Why Lean Operations Apply to Companies in Every Stage of Growth
As belt-ratcheting seems to lessen and businesses emerge from the recession, I can only hope that lean operations don’t become a thing of the past. No matter what size your company, owners have to understand that a more buoyant economy may soon help you increase your growth. Without a lean approach, however, you’re also going to increase your inefficiencies.
Hopefully the focus on lean prompted by the 2008 recession won’t become a thing of the past. The smarter companies will retain the elements of quality control that help them persevere through the tough times.
I’m finding ample evidence that the not-so-lean ways of the past won’t be duplicated in the future. Start-up organizations today are growing lean from the get-go. For larger companies, technological advances make lean operations easier than ever, thanks to access to relevant data.
Still, there are owners who may just be focused on growing the biz, and figuring they’ll deal with quality issues later. That’s fine. However, the LaManna Alliance’s go-to Lean Operations guru Ed Klaczak tells us that you can – and should - initiate lean operations no matter what state of growth you’re in to achieve some spectacular results.
Lean Operations in a Start-Up
Ed notes that in start-up mode, most businesses are so focused on getting new clients and boosting revenue, they never even consider their internal processes. It can be addressed in parallel, or more accurately, the foundation can be laid for future quality improvements.
For example, if you’re launching the business and cultivating the customers, put some elementary operational goals in place. As you define these goals, take time to document the results (metrics) and the processes you use to reach them. It will make your continual growth slightly more methodical, but it has tremendous advantages in the long run.
Once you reach the point where lean is required (and everyone does), if you have most of your processes documented, you’ll find it much easier to find and reduce the hidden waste. In the best-case scenario, if you’ve been documenting as you grow, you have already started to improve inefficient processes as you grow – a kind of “clean as you go” mentality.
Lean Operations in Mature Companies
People who buy bigger houses are always astounded how, after several years, all the newly acquired room is suddenly inundated with new clutter and stuff.
Many businesses are the same way. During each growth cycle, lean can be applied to help clean out the clutter in your processes. As businesses get bigger and bigger, however, the ability to effectively grow gets harder and harder – so lean process optimization actually provides a more reliable way to improve your bottom line.
That’s why Ed insists lean should be treated the same as a sales growth. Why is a 50% increase in cost-savings any different that a 50% increase in growth?
When should a mature company go lean? The sooner the better. With a mature company, the plane doesn’t turn all that quickly. So get the process started now, as it may take months to see results.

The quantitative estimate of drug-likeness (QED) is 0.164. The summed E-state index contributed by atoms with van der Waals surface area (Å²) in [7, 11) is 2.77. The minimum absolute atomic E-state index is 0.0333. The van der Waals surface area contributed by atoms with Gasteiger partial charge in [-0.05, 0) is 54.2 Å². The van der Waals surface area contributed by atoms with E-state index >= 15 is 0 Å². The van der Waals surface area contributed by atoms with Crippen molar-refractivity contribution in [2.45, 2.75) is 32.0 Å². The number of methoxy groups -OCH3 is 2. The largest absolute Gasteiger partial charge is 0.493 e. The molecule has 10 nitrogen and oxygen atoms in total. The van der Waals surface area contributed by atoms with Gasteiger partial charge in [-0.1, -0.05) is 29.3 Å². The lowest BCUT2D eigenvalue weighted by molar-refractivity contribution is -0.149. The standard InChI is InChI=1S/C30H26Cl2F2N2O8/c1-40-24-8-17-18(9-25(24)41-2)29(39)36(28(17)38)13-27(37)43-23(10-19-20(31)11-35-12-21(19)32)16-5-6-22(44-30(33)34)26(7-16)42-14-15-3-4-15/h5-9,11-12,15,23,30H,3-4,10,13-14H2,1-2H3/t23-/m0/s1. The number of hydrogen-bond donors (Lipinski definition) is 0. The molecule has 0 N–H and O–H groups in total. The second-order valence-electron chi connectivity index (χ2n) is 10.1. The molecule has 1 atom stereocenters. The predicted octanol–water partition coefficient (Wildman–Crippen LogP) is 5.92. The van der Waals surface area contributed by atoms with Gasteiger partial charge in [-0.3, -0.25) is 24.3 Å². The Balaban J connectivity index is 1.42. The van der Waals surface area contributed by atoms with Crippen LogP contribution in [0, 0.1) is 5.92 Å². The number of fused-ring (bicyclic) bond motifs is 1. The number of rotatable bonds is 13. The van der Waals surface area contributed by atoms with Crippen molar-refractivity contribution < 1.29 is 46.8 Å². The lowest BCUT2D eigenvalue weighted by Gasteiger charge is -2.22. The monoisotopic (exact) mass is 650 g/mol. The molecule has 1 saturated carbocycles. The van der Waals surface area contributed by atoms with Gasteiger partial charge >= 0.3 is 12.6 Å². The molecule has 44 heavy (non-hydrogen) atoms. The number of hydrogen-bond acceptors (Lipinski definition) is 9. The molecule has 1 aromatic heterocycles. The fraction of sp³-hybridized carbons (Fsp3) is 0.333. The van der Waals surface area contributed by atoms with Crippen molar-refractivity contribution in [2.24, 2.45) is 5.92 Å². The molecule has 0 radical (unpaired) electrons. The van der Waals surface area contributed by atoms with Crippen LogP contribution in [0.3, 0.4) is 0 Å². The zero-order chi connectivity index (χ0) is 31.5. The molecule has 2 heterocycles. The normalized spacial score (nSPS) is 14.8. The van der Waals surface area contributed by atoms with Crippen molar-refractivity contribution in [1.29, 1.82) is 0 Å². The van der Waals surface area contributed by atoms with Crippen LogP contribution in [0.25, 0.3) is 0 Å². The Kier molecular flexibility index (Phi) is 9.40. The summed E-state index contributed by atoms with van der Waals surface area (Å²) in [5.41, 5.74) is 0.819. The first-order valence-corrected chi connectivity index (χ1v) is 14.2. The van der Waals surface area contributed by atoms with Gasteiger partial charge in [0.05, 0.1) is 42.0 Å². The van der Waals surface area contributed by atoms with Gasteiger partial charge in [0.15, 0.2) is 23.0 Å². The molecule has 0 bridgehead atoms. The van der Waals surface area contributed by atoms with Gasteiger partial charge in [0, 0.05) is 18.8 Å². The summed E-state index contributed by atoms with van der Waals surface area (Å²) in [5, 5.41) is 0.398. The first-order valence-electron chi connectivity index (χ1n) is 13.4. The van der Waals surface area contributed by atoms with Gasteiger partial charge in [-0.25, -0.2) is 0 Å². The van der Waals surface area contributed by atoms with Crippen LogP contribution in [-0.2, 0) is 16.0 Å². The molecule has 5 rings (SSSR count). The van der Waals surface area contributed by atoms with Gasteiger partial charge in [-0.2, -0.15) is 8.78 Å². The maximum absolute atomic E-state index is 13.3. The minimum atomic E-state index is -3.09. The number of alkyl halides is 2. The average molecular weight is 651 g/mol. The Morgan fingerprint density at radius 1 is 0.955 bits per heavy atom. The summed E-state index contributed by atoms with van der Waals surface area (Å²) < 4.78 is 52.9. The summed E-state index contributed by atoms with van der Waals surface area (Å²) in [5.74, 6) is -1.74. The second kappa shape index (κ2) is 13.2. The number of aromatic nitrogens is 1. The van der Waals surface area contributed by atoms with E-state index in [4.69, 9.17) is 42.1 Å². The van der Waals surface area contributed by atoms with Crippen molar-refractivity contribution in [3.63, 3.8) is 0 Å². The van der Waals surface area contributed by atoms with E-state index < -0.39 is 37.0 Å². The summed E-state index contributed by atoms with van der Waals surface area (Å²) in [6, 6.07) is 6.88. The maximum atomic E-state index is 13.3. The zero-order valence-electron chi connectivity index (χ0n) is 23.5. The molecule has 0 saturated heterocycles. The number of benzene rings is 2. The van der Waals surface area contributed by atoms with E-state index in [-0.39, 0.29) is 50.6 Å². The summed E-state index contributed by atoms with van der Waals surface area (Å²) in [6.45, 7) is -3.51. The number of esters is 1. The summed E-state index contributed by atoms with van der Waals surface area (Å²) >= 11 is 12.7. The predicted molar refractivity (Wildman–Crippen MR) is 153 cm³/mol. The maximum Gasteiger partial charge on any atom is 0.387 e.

Lean Operations in Companies for Sale
Isn’t it funny how when you’re selling a car, you always clean it up? The same principle applies to businesses that are for sale, although I’m astounded why owners don’t clean up their processes earlier and reap the rewards in the present day.
Nevertheless, you can realize instant bottom line growth by initiating lean processes, which, depending on the size of the changes, actually influence your multiples.
Lean operations can also make a business more attractive if you’ve chosen similar ERP technologies as the acquiring or partnering company. Not having to revamp systems and buy new technologies could result in huge cost savings and an accelerated integration schedule. Again, this is all dependent on the parties involved in the M&A, but it could definitely speed up the process.
Is there a perfect moment to launch lean – i.e. is there a point when you need it most?
Waiting for the perfect moment to launch lean processes can be difficult. As Ed notes, “How you run a $2 million business is very different from a $20 million, which is very different from a $200 million.” If you’re working at a company that is making those big (10X) revenue leaps, quite often you don’t have time to take a look around and spot the inefficiencies, you’re busy “shipping orders and/or reducing backlog.” That’s why you need to start now, instead of waiting for the issues to pile up.
Owners, especially at small to mid-size companies will argue they simply don’t the time to initiate any lean processes. They’re too busy trying to make payroll or provide services. They believe they don’t have the resources that a big company might bring to the table as it creates its own lean focus.
Again, this isn’t the correct way to approach lean. Quality improvements should not be considered an expense – they will result in a costs savings. The bottom line will be healthier for it. Pursue it with the same passion you chase new business. You’ll be just as happy – if not happier – in the end.
Photo by: Norio.NAKAYAMA
Rock LaManna is the President and CEO of the LaManna Alliance. The LaManna Alliance helps printing owners and CEOs use their company financials to prioritize and choose the proper strategic transition – including mergers, acquisitions, organic growth, and exit / succession plans.